Elizabeth Sankey:  As someone who has never worked in the industry, I have no idea why there’s such slow movement on representation in films.  And to be fair, it’s not just romantic comedies where we see this problem, it’s everywhere, in every industry.  I don’t want to point the finger at white men, as in my experience most of them are wonderful and are equally as frustrated by the staggering lack of diversity in the things we watch/listen to.  I think it’s about money and fear of failing – but then that’s crazy because two of the most successful romantic comedies of the last five years – Crazy Rich Asians and The Big Sick – have POC in the leads.  As a fan I can say that it’s very frustrating.  People say romantic comedies are coming back, but what we’re actually seeing is films that find a way to twist the rom com formula in a way they hope is fresh (e.g. Isn’t It Romantic or Set It Up) but actually I’d really love to just watch a classic rom com with relatable characters and no meta elements or quirky premises (e.g When Harry Met Sally) where one of the leads just happens to be a trans woman.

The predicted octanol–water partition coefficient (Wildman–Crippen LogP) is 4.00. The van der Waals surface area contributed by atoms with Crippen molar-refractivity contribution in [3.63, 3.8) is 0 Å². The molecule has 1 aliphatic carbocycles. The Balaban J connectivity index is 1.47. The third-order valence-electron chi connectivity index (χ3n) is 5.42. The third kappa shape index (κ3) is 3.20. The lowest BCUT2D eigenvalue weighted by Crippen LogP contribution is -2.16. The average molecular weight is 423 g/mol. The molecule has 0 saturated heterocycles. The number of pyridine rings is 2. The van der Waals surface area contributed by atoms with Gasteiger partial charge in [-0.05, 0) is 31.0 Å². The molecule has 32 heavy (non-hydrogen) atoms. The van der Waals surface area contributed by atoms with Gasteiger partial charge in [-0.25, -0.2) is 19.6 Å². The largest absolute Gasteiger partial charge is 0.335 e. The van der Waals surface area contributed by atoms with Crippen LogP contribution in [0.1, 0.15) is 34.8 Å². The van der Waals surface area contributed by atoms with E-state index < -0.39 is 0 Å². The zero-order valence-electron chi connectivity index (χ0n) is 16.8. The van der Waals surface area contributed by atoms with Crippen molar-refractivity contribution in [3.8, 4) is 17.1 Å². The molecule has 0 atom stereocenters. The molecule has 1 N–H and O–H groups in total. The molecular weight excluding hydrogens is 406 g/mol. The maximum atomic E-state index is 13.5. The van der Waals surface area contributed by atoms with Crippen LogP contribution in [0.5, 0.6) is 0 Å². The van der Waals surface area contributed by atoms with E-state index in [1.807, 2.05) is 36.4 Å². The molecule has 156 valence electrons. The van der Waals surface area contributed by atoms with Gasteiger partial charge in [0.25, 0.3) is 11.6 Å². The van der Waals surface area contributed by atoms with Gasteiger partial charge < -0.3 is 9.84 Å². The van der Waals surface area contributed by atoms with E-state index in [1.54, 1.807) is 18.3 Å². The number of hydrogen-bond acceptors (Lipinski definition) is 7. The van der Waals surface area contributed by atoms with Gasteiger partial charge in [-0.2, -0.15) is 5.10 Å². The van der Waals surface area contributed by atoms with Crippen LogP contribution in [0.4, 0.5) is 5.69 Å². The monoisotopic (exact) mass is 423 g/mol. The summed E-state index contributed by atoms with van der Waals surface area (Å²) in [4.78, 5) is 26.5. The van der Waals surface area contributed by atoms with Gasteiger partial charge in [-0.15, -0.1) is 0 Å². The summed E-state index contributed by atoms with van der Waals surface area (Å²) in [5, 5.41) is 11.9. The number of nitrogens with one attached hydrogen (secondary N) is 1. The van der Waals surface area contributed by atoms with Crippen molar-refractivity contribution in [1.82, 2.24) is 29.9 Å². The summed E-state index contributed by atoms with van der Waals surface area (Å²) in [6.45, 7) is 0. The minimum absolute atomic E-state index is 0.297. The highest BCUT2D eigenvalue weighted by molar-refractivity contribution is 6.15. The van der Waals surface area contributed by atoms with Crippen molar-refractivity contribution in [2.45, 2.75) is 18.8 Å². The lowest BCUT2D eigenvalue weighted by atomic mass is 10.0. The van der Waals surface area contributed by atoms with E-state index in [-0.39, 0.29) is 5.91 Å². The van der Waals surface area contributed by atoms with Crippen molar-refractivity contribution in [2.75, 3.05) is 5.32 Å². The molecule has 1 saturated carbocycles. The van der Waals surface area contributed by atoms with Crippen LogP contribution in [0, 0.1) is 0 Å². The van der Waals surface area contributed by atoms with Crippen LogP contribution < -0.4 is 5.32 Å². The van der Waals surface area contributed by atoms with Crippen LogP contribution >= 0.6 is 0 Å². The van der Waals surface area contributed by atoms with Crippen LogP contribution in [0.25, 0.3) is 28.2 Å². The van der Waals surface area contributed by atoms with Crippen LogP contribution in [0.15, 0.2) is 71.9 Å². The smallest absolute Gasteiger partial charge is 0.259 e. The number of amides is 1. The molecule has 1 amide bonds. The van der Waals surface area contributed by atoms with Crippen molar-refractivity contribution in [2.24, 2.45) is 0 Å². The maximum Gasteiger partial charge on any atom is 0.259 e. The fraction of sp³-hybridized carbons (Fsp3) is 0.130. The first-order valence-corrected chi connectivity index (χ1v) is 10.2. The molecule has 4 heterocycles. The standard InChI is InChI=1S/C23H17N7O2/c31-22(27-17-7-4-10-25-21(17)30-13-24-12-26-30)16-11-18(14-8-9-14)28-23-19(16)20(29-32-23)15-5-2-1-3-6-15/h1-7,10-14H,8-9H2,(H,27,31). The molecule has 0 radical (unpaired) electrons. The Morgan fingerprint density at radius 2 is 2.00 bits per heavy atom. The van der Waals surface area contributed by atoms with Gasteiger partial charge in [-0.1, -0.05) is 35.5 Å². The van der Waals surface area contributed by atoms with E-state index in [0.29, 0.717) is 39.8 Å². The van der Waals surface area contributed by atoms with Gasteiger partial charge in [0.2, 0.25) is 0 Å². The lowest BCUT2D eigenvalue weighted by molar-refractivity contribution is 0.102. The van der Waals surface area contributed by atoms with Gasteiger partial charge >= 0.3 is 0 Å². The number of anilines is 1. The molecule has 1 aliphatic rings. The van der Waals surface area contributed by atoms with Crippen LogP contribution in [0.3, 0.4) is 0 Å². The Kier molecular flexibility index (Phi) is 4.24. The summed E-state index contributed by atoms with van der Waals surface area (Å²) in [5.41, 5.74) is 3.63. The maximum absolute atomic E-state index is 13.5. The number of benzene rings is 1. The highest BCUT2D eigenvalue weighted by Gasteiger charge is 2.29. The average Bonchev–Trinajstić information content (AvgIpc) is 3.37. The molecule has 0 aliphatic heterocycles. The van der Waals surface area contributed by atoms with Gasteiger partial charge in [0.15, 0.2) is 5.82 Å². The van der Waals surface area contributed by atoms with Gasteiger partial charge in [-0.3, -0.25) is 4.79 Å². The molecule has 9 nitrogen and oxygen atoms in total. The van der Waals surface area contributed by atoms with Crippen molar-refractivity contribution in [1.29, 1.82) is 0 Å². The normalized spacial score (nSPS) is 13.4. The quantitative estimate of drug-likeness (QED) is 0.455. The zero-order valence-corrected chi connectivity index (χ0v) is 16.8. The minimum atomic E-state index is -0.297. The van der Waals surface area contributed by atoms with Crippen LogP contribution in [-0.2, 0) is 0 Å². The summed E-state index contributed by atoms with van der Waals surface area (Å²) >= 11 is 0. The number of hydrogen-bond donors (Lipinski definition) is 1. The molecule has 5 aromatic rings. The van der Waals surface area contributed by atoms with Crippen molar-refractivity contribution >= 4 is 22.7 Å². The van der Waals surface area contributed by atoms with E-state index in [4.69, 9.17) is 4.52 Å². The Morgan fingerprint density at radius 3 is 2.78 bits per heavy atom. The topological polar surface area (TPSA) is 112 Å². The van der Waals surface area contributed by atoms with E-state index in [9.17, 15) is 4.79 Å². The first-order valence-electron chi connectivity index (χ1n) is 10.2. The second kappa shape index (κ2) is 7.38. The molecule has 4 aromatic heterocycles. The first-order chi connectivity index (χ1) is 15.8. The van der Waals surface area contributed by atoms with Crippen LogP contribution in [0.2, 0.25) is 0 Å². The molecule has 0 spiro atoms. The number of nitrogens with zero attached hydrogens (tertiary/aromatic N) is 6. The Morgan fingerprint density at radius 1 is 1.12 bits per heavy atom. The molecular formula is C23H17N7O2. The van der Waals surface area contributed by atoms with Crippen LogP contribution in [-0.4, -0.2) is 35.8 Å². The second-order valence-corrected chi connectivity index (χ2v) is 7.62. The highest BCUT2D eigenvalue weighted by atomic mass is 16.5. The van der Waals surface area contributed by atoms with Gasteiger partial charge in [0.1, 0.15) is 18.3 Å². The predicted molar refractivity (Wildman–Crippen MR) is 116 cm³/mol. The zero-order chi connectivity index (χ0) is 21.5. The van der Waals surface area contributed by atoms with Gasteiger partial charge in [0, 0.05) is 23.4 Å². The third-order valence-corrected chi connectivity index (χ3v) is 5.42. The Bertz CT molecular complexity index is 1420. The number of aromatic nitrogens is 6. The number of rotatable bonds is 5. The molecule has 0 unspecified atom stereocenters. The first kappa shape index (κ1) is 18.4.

I love that you mentioned watching a classic rom-com but with a trans woman in a leading role. I took classes at Second City and when I’m not covering film, I’m working on my own trans-led indie comedy screenplay. The thing that I’ve noticed over the years and I hope starts to change is that trans leads tend to be a harder sell for the studios and even indie distributors to an extent. I think it goes back to who is making the decisions.

It’s so frustrating.  Especially as I think the majority of audiences would heartily support films that encourage diversity and new stories and performances from new talents.  Just look at Moonlight, Black Panther and of course Crazy Rich Asians and The Big Sick.  Audiences are hungry for it and outspoken in their desire to see different types of representation.  I think there is this belief that “a good actor can play anyone” which is true, but also are they even letting trans actors audition?  I want to see trans stories.  And I don’t want cis actors to win Oscars for being “brave” enough to play trans, I want to see a great actor on my screen, oh and they happen to be trans.